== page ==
According to the National Institute of Mental Health, about 40 million, or 18 percent of the population, adults deal with an anxiety disorder. Of this number, some fall into a category called “high functioning” anxiety – the type of anxiety that is hidden from the typical symptoms.
High functioning anxiety isn’t an official mental health diagnosis; rather it’s a catch-all term for those people that live on the highly-functioning side of spectrum for anxiety disorders. These are the people that identify themselves as handling life reasonably well. They might notice that their anxiety propels them to move forward rather than leaving them paralyzed in fear. They appear successful, organized and put together – the typical “Type A” personality type. On the inside, though, they are feeling very different.
Here are some signs you have hidden anxiety that you might not have even known about.
Need For Order and Control
While for some the need for organization and control might simply be a preference, for others their impulsive desire for it is rooted in deeper problems. Those with hidden anxiety will feel unsettled when things are out of order, because it ruins their sense of calm. They want to eliminate anything that might cause them stress. This can manifest in how they structure their daily life to how they organize their desk at work. Paradoxically, the desire to control things backfires, often resulting in more anxiety.
Desire For Success
Those with hidden anxiety have an incredible fear of failure, and will do anything to achieve their idea of success. They are very worried about other people judging them, and want to make everyone around them proud. With hidden anxiety, the person is likely to appear to be an over-achiever. The fear of missing a deadline will send their anxiety soaring, so it pushes them to work hard to get it done. They are always working on some task trying to make sure it’s completed to perfection. This is all driven by an underlying fear.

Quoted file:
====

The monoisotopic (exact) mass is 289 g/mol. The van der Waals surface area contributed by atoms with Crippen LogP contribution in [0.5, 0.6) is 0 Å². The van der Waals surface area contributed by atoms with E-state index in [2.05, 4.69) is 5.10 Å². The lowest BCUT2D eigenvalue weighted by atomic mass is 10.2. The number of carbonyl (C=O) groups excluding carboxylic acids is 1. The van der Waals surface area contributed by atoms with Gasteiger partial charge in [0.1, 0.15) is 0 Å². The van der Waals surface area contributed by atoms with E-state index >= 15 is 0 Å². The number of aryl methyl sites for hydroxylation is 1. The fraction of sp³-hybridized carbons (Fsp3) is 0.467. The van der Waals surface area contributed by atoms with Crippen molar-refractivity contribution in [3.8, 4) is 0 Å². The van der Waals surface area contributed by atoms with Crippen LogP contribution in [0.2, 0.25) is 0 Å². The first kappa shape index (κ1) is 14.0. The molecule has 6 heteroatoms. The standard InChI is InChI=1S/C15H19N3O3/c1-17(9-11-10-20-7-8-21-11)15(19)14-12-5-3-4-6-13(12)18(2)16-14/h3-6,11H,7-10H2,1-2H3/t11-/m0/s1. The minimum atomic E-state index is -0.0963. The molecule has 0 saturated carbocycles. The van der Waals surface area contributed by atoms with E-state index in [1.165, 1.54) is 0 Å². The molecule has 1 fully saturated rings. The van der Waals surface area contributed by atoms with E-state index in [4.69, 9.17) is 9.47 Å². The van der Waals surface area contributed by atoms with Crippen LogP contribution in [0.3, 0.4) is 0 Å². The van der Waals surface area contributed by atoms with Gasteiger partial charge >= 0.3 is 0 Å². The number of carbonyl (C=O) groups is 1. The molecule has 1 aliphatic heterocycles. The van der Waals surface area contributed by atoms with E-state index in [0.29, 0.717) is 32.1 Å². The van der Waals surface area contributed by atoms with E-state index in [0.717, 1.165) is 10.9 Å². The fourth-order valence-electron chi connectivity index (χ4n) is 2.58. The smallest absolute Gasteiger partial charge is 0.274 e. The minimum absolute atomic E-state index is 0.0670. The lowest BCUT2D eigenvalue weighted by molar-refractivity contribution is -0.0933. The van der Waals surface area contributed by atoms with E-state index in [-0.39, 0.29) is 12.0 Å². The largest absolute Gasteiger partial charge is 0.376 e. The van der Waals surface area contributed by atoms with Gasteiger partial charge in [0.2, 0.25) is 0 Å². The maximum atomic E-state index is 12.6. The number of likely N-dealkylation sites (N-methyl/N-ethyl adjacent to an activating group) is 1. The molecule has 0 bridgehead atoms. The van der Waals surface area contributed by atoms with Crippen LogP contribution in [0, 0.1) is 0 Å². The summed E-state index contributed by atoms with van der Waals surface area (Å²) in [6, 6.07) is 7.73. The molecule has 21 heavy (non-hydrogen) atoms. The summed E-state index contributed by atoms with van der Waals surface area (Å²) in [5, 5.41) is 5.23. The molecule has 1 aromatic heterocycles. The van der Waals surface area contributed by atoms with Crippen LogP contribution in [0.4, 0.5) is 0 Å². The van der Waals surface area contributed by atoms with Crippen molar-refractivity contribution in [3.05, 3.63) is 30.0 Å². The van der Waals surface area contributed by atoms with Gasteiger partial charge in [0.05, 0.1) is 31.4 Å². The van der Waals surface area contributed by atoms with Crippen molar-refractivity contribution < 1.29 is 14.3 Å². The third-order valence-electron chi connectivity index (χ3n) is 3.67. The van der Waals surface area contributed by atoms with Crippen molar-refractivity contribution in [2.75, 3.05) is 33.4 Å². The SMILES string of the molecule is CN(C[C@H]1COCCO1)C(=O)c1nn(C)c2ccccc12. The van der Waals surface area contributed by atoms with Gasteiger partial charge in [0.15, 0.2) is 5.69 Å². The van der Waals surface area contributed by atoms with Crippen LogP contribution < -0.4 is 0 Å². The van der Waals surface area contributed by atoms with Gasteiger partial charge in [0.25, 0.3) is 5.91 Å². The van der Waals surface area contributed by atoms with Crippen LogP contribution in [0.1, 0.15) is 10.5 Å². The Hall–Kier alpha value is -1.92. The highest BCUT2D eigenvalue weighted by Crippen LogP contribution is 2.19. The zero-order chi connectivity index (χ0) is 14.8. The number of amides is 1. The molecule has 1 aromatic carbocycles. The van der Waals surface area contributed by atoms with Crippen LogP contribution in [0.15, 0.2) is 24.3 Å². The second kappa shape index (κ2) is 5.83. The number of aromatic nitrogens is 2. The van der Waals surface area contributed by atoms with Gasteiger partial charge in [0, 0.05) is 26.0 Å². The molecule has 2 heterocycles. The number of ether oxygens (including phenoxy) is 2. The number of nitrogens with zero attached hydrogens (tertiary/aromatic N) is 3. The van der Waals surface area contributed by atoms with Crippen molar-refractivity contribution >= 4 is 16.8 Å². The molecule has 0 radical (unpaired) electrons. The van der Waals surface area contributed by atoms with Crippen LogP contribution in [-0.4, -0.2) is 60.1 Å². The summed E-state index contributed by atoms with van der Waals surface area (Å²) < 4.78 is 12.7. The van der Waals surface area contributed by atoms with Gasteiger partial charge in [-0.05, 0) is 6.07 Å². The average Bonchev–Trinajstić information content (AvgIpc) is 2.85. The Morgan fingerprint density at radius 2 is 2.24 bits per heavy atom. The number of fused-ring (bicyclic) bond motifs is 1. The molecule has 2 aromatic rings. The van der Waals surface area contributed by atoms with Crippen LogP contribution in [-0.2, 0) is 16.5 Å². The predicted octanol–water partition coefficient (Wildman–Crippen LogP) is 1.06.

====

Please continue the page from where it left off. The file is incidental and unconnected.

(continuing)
They might also avoid taking any risks, because their fear of failure holds them back. Their worst fear is experiencing embarrassment, disappointment, anger, sadness or frustration. When they do fail, they might have a bigger reaction than what would normally be expected. They will take all constructive criticism personally, and feel they are being seen as a huge burden on others because of their mistakes.
Negative Physical Symptoms
There is a known connection between our mind’s health and our body’s health. Stress and anxiety can manifest into physical symptoms that most shake off as something else. General body aches and tension, restlessness (such as tapping their foot), gastrointestinal issues, ache, and frequent illnesses are just some of the many examples. In addition, insomnia, nightmares, or other disturbed sleep due to anxious thoughts is common.
One popular one is frequent headaches as a result of clenching their jaw or tensing their neck or shoulders. Visible tension may be the most common outward sign of anxiety. The fight-or-flight response, which is very active in an anxious person’s brain, often causes noticeable tension of the hands, neck, jaw, and shoulders.